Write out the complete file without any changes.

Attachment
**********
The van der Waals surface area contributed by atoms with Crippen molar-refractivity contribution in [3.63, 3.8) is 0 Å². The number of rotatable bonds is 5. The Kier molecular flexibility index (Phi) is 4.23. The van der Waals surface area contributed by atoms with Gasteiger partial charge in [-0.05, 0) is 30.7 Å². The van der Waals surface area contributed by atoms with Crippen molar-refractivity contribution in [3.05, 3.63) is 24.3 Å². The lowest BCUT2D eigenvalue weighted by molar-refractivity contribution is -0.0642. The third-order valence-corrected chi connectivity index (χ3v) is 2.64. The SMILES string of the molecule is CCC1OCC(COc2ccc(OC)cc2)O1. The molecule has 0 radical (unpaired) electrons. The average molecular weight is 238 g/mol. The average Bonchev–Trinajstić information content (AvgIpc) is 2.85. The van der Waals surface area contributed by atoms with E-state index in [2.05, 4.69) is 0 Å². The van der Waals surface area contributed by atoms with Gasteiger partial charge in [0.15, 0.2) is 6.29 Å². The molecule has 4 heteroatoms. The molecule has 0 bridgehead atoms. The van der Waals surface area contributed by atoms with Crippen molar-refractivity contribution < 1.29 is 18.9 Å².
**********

The van der Waals surface area contributed by atoms with Crippen molar-refractivity contribution in [3.63, 3.8) is 0 Å². The number of rotatable bonds is 5. The Kier molecular flexibility index (Phi) is 4.23. The van der Waals surface area contributed by atoms with Gasteiger partial charge in [-0.05, 0) is 30.7 Å². The van der Waals surface area contributed by atoms with Crippen molar-refractivity contribution in [3.05, 3.63) is 24.3 Å². The lowest BCUT2D eigenvalue weighted by molar-refractivity contribution is -0.0642. The third-order valence-corrected chi connectivity index (χ3v) is 2.64. The SMILES string of the molecule is CCC1OCC(COc2ccc(OC)cc2)O1. The molecule has 0 radical (unpaired) electrons. The average molecular weight is 238 g/mol. The average Bonchev–Trinajstić information content (AvgIpc) is 2.85. The van der Waals surface area contributed by atoms with E-state index in [2.05, 4.69) is 0 Å². The van der Waals surface area contributed by atoms with Gasteiger partial charge in [0.15, 0.2) is 6.29 Å². The molecule has 4 heteroatoms. The molecule has 0 bridgehead atoms. The van der Waals surface area contributed by atoms with Crippen molar-refractivity contribution < 1.29 is 18.9 Å².